Dr. France Anne Cordova's accomplishments are numerous and vast. Her list of commendations is seemingly endless and her profound scientific knowledge as a world-renowned astrophysicist, garners her high distinction amongst a field typically dominated by men. Not only is she a woman breaking gender boundaries, but a Hispanic woman, at that -- who through her work, perseverance and intelligence, is breaking down cultural stereotypes and opening doors for others to follow in her footsteps.
In addition to her accomplishments in science, Cordova is the first Hispanic woman to lead a University of California campus -- as chancellor of UC Riverside, a position she accepted in 2002. Hispanic Business Magazine named her one of the "100 Most Influential Hispanics" in 1997, and again in 2002 as one of "80 Elite Hispanic Women." Today she continues to be seen as a highly influential and inspirational woman, both to the public and to her family, of which she is the oldest of 12 children.
Before working in the university setting, first as a professor at UCSB and then as Chancellor of UCR, she was the Chief Scientist at NASA, the youngest person and first woman to ever hold that title. Amongst a plethora of other things, as an expert in multiwavelength observational astronomy and space instrumentation, she has led various scientific teams in important satellite work and research. She has penned over 100 scientific articles which are used by scientists and in classrooms around the world. She has also worked on various prestigious science committees and served on advisory boards, including the President's National Medal of Science Committee, and the Fundamental Science Committee of the National Science and Technology Council.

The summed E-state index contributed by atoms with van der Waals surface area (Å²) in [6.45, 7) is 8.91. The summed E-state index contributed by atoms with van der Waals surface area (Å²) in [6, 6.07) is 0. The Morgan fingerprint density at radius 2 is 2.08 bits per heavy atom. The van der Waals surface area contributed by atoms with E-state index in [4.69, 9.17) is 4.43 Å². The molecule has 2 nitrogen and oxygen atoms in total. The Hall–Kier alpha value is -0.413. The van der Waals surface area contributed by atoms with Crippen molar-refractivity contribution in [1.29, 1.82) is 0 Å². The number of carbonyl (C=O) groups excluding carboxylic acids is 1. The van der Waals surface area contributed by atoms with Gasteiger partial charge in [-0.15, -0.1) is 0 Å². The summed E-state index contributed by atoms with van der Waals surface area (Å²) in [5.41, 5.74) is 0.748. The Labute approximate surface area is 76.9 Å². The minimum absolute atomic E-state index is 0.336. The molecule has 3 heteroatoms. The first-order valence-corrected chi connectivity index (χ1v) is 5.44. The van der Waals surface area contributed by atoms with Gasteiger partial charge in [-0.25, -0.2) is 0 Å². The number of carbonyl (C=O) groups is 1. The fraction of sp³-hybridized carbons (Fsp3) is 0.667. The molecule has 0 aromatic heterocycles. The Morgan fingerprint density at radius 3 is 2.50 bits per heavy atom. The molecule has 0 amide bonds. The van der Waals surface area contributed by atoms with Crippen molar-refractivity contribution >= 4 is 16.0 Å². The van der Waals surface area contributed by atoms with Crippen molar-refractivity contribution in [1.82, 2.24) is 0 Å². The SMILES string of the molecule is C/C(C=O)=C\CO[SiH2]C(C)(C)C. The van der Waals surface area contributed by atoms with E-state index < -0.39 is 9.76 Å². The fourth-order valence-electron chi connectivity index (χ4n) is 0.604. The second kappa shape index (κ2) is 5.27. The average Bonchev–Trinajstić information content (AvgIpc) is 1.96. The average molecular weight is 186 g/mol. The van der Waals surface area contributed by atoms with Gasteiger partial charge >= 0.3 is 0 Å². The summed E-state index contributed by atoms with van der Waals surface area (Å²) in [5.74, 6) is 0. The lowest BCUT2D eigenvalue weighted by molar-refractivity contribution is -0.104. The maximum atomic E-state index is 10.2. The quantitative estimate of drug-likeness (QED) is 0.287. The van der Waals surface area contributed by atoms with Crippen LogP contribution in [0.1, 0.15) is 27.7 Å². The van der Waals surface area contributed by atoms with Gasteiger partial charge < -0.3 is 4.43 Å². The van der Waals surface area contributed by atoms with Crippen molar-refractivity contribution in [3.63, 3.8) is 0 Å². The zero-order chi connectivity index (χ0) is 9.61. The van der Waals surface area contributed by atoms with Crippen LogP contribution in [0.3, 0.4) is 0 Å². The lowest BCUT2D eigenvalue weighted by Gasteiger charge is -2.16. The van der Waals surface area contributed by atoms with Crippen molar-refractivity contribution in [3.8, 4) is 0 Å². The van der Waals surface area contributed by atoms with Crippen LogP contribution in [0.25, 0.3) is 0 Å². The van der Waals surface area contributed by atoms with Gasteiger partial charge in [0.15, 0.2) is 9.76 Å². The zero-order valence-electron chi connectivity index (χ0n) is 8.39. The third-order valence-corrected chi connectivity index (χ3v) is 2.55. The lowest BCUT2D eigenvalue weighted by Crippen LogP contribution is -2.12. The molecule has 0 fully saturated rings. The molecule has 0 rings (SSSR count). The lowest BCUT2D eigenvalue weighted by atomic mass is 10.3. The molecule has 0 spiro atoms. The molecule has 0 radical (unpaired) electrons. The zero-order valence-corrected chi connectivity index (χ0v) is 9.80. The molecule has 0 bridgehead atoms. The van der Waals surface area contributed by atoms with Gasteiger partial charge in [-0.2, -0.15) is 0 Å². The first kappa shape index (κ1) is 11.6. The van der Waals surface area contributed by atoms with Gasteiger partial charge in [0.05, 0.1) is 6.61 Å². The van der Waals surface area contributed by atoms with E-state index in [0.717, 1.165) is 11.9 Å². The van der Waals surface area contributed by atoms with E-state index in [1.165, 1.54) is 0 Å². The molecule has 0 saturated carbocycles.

Her accomplishments have been so astounding and worthy of media attention, that in 1996 she was featured in "Breakthrough: The Changing Face of Science in America," a PBS television program, and will soon appear in the PBS documentary, "Life Beyond Earth."
It seems Cordova is a star that never stops shining in the vast and wonderous world of space exploration, scientific research, and education.
Page created on 9/27/2005 8:12:17 AM
Last edited 9/27/2005 8:12:17 AM